DOMEIER: I served on the advisory council at MSU with Dennis. He’s a visionary, has the ability to do strategic and forward thinking, and can create excitement.

CONNECT: A business person told me once that Mary Ellen Domeier also could have been the president of a large corporation.

DOMEIER: Oh, how flattering that comment and how challenging that would have been. I don’t know if I would have enjoyed doing it. I’m from New Ulm. I love New Ulm. I love being involved in New Ulm Telecom because it’s a homegrown industry. I loved being with Valley Bank & Trust because of its local roots back to 1901. I have been more than content remaining in New Ulm.

CONNECT: When you were named bank president, attitudes were a bit different towards women in banking executive positions. Were you ever afraid you’d fail? Did that motivate you to succeed?

DOMEIER: I never feared failure. It never occurred to me. I really felt I was up to the challenge. The extra yoke a woman in management often carries though, particularly when she is rare in her industry, is that she feels she must work twice as hard as anyone to prove herself.

CONNECT: Why become so involved in Oak Hills Foundation?

DOMEIER: Oak Hills used to be called Highland Manor, a New Ulm nursing home. Its original facility was built in the ‘50s, which meant people working there had to use the lower level for laundry or kitchen services. It was a horribly obsolete facility for about 90 senior citizens. My grandmother was a resident.

Highland Manor’s board was trying to decide whether to build a new facility or remodel. Several people in the business community encouraged them to build new, which they did. The new facility became Oak Hills, resting on a campus near the medical center. Prior to its opening my mother developed cancer and was in the old Highland Manor in a hospice situation. She died a few days before the actual move to the new facility.

I feel close to Oak Hills. For one, I love old people. I love every wrinkle on their face and what the wrinkles represent in their lives. I love the stories they tell. I love being a part of anything to make their lives a little bit richer. That in itself is a reason why I want to be involved. Now Oak Hills has 16 market-rate, assisted living units in one facility and 16 subsidized-rate units, just completed. And it’s filling rapidly. The old Highland Manor building was sold to Martin Luther College and made into a dormitory. It worked out beautifully for everyone.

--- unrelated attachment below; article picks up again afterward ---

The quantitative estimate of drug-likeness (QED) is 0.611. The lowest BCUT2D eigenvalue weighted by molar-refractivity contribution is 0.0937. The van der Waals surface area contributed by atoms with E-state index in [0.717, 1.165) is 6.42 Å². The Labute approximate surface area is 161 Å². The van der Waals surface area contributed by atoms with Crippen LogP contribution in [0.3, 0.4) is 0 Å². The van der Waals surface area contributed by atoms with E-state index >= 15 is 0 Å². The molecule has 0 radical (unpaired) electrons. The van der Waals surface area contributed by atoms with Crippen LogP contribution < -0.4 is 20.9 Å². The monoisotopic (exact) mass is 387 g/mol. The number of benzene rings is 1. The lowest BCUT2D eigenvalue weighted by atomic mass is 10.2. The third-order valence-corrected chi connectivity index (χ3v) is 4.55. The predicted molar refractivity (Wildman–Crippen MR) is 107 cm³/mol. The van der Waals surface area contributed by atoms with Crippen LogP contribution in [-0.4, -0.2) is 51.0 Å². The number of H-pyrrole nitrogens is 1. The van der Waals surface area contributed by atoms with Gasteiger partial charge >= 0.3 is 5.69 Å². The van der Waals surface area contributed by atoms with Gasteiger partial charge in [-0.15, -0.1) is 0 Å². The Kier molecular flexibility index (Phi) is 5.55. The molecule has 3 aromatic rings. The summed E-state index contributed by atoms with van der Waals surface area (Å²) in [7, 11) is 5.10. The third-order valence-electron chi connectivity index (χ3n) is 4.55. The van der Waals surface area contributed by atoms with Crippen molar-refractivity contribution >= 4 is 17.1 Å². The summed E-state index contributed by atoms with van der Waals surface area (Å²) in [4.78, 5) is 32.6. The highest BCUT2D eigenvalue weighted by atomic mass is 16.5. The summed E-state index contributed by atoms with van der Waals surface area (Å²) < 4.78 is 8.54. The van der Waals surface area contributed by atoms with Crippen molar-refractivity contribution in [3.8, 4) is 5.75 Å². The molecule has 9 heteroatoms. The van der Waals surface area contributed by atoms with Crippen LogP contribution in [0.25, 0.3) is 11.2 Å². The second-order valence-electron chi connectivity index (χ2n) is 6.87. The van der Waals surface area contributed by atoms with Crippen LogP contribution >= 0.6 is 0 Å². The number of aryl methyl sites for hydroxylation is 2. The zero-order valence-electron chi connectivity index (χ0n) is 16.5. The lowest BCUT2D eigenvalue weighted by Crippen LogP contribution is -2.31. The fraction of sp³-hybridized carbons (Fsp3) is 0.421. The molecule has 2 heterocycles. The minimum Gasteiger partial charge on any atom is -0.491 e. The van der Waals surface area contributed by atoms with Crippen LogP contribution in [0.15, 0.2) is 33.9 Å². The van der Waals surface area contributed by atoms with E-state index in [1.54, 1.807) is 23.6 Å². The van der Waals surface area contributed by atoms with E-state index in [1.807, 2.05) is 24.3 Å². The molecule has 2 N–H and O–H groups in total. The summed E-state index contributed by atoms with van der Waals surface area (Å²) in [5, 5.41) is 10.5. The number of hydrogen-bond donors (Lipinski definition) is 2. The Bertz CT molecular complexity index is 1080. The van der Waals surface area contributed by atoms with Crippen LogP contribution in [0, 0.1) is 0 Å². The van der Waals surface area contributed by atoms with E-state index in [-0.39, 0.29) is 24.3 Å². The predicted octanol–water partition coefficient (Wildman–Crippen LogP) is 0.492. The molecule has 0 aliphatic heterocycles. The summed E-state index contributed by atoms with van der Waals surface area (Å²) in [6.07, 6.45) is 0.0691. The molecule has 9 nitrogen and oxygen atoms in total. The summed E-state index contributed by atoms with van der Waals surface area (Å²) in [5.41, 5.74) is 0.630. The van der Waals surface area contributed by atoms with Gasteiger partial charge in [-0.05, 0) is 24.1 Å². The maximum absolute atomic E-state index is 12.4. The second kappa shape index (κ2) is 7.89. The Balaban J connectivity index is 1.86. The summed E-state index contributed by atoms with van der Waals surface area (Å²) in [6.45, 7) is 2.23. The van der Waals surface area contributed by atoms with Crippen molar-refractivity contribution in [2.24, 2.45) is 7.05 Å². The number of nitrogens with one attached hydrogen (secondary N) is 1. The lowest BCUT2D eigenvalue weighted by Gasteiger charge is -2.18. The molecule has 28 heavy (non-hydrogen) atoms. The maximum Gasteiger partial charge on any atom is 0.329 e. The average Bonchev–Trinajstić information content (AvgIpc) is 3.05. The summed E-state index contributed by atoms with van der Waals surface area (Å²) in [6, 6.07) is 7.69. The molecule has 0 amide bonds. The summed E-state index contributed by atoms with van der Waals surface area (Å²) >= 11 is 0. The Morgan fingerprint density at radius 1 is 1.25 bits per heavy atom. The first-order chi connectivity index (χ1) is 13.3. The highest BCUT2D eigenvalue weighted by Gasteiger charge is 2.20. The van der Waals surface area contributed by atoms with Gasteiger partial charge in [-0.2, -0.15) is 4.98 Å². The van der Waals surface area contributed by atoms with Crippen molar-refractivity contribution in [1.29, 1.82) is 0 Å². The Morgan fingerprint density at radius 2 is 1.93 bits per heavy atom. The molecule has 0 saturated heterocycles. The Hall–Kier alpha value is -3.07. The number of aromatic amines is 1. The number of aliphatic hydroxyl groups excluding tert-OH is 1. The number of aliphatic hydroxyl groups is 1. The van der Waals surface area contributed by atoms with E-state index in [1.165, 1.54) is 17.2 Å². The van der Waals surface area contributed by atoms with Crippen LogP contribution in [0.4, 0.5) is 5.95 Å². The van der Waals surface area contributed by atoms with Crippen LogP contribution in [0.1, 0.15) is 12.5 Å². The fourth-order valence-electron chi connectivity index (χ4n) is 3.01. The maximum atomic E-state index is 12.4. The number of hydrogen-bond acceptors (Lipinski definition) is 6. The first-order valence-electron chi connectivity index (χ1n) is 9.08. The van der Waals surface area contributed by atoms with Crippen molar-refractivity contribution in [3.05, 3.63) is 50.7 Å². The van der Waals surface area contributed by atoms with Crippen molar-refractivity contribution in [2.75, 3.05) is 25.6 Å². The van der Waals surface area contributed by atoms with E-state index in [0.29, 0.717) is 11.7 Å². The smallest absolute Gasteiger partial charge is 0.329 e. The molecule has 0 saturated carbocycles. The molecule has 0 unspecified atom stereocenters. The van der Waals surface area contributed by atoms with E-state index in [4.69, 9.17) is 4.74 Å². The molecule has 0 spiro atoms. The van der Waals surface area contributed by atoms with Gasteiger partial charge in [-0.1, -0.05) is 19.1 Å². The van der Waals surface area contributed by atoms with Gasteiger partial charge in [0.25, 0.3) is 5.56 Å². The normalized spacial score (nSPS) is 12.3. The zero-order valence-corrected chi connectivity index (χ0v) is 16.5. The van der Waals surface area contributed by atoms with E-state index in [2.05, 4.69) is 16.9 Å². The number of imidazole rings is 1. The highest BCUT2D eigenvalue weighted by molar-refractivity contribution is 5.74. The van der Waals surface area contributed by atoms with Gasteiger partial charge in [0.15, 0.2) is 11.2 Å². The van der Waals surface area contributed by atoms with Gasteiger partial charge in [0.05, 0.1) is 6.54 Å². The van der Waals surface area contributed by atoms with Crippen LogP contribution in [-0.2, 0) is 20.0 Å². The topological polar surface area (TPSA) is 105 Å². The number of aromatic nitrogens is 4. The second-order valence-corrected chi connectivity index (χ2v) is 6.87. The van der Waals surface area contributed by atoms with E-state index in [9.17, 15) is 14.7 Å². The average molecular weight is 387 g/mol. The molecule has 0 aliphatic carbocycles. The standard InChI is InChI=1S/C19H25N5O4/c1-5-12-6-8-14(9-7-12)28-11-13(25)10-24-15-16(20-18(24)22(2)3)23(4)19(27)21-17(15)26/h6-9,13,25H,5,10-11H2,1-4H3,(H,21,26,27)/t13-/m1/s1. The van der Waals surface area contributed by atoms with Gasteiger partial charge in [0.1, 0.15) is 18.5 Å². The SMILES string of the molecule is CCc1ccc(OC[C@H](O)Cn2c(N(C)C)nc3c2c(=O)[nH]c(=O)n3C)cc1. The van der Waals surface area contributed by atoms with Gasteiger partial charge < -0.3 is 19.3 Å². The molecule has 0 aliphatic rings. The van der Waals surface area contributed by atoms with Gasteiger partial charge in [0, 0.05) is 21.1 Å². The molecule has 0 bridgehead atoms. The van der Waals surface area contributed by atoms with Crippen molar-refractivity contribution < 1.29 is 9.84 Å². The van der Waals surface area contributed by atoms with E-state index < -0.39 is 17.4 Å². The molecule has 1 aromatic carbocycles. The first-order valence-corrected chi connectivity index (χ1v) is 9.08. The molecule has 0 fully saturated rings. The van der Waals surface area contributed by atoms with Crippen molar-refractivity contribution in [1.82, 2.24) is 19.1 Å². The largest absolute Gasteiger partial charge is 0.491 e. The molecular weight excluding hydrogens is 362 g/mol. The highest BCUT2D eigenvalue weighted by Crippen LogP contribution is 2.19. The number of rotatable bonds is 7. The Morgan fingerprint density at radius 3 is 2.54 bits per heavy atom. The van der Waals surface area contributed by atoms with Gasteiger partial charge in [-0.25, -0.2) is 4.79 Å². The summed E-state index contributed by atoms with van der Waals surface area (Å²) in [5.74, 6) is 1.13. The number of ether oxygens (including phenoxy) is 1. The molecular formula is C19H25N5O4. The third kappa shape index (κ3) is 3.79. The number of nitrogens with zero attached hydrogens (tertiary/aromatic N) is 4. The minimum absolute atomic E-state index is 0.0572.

CONNECT: Your mother had cancer. Recently, you had a cancer scare. How did that change your outlook on life? or did it?

DOMEIER: This was last summer, while I was retiring from banking and just after I’d committed to NUACS. During a physical our family doctor discovered something suspicious. I started a series of tests and was held in limbo two months even though each doctor assured me “not to worry.”

The scare changed our lives in several ways. I began spending more time with children and grandchildren. I’m a weepy person, Daniel. The time I spent with them became much more precious. My husband and I took weekends with our kids and wondered how many more times we’d be able to do it. The scare also made us talk about the ‘what ifs.’ What if one of us had a stroke and was gone or disabled? The scare also confirmed my decision to retire from banking. But I wasn’t sure how having cancer would affect working with the school system.

In 1991, we moved into our dream home. It was everything we’d always wanted. It was a large house with a large yard. Last summer we decided to downsize from it while we were both in good health. Just a few weeks ago we moved into a much smaller place. We have done this to help the one of us that ends up alone. As it turned out, I didn’t have cancer. Now I have a whole lot more sensitivity towards others dealing with illnesses. And I think we decided well concerning our retirement plans.

CONNECT: It seems a recurring theme with you. You work with Catholic schools. You pray before making decisions. What role does your faith play in making daily decisions?